If you are a performer, you may have chosen a stage name. For artists and performers, a stage name is an integral part of your brand and identity. Therefore, misuse of your stage name could affect your reputation within the industry. This article will discuss the key issues to consider when determining whether you should register your stage name as a trade mark.
What Are the Benefits of Registering a Stage Name?
There are many reasons why you may decide to use a stage name. It may be because your personal name is:
- too common or popular;
- already being used by someone famous; or
- long and hard to pronounce.
Regardless, most of your work as a performer will go towards building your name, identity, and reputation so that your audience will remember you.
Registering your stage name as a trade mark will give you the exclusive right to use your stage name. It also provides you with the power to stop others from using the same or similar name.
If you do not register your stage name as a trade mark, someone else could rightly use the same or similar name to you. This could damage your reputation and cause confusion among your followers. Similarly, if someone else registers their similar stage name as a trade mark before you do, they could require you to use a different name.
Is My Stage Name Distinctive and Unique?
You should ensure that your stage name is unique and distinguishes you from other performers. Not only will this increase your chances of obtaining trade mark protection, but it will also help in establishing a memorable brand and identity among your followers. If your name is John Smith, unfortunately, your name will unlikely qualify for a trade mark.
When choosing a stage name, try and pick something that is:
- simple; and
This could be a simplified version of your name or a nickname that you have. Some of the most famous stage names that have trade mark protection include:
- Beyoncè (real name Beyoncè Giselle Knowles);
- Jay-Z (real name Shawn Corey Carter);
- Rihanna (real name Robyn Rihanna Fenty);
- Lorde (real name Ella Marija Lani Yelich-O’Connor); and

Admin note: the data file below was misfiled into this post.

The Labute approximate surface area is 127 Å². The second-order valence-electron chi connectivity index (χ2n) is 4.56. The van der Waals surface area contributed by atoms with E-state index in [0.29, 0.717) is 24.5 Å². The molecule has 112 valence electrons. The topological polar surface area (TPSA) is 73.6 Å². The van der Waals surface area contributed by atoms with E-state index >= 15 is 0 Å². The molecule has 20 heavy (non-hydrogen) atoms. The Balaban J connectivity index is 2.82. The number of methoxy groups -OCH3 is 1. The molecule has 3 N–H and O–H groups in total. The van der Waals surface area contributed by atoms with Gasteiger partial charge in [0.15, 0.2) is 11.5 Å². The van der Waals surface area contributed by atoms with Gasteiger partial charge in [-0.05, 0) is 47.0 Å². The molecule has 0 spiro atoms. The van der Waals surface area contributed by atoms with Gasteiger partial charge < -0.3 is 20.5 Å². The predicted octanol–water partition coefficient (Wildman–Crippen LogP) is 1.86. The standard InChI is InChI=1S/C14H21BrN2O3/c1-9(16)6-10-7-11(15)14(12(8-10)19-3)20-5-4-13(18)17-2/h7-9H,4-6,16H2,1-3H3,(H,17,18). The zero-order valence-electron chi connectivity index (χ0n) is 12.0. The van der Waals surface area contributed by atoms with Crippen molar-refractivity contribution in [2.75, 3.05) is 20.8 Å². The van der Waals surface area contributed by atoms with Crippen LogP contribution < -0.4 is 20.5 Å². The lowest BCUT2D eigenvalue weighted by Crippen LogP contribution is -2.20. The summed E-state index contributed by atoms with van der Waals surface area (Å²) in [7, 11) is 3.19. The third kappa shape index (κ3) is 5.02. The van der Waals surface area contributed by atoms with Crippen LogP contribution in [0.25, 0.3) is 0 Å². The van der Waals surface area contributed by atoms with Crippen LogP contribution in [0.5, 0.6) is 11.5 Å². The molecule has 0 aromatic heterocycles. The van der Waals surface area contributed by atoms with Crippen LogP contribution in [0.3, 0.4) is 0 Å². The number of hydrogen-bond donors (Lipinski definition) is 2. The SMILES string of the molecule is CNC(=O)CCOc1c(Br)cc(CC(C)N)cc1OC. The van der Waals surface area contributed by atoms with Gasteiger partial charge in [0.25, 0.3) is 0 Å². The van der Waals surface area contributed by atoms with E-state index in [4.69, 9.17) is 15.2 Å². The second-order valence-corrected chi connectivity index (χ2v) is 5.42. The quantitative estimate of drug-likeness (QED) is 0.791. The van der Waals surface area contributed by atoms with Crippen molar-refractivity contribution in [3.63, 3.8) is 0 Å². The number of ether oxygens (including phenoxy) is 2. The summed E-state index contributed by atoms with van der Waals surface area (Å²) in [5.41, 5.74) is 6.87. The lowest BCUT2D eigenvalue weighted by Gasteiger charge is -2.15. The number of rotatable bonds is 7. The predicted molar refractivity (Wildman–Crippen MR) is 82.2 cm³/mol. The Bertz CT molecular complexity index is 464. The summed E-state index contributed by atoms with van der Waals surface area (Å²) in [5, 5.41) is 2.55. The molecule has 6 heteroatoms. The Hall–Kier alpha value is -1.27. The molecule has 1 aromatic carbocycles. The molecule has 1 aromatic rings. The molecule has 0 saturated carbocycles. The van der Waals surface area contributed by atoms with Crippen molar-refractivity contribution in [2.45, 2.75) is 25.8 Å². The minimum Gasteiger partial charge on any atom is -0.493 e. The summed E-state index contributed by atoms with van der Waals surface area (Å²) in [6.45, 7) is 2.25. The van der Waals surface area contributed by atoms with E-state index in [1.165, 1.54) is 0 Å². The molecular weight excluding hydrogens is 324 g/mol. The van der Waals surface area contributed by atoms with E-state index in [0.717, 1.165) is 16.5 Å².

- Nicki Minaj (real name Onika Tanya Maraj).
Is My Stage Name Similar to an Existing Trade Mark?
It is important to ensure that another performer is not already using your stage name. This will guarantee that your trade mark application will not be rejected as it conflicts with an existing trade mark.
We recommend broadly searching the internet to see whether your proposed stage name is already being used by another artist. Then, you should search IP Australia’s Trade Mark Database to ensure that your stage name is not infringing on an existing trade mark.
Does My Stage Name Contain a Prohibited Sign or Word?
For your stage name to be registrable as a trade mark, it must not contain scandalous words or signs. This includes names with offensive or abusive elements that are:
- racist; or
- offensive to others.
Your stage name represents your identity and reputation as a performer. Therefore, whether you have already chosen a stage name or are still deciding, you should ensure that you are able to protect it legally. To increase the chances of obtaining trade mark protection for your stage name, you should ensure that it is:
- not similar to an existing stage name; and
- does not contain a prohibited sign or word.
If you have any questions, contact LegalVision’s trade mark lawyers on 1300 544 755 or fill out the form on this page.
Was this article helpful?
We appreciate your feedback – your submission has been successfully received.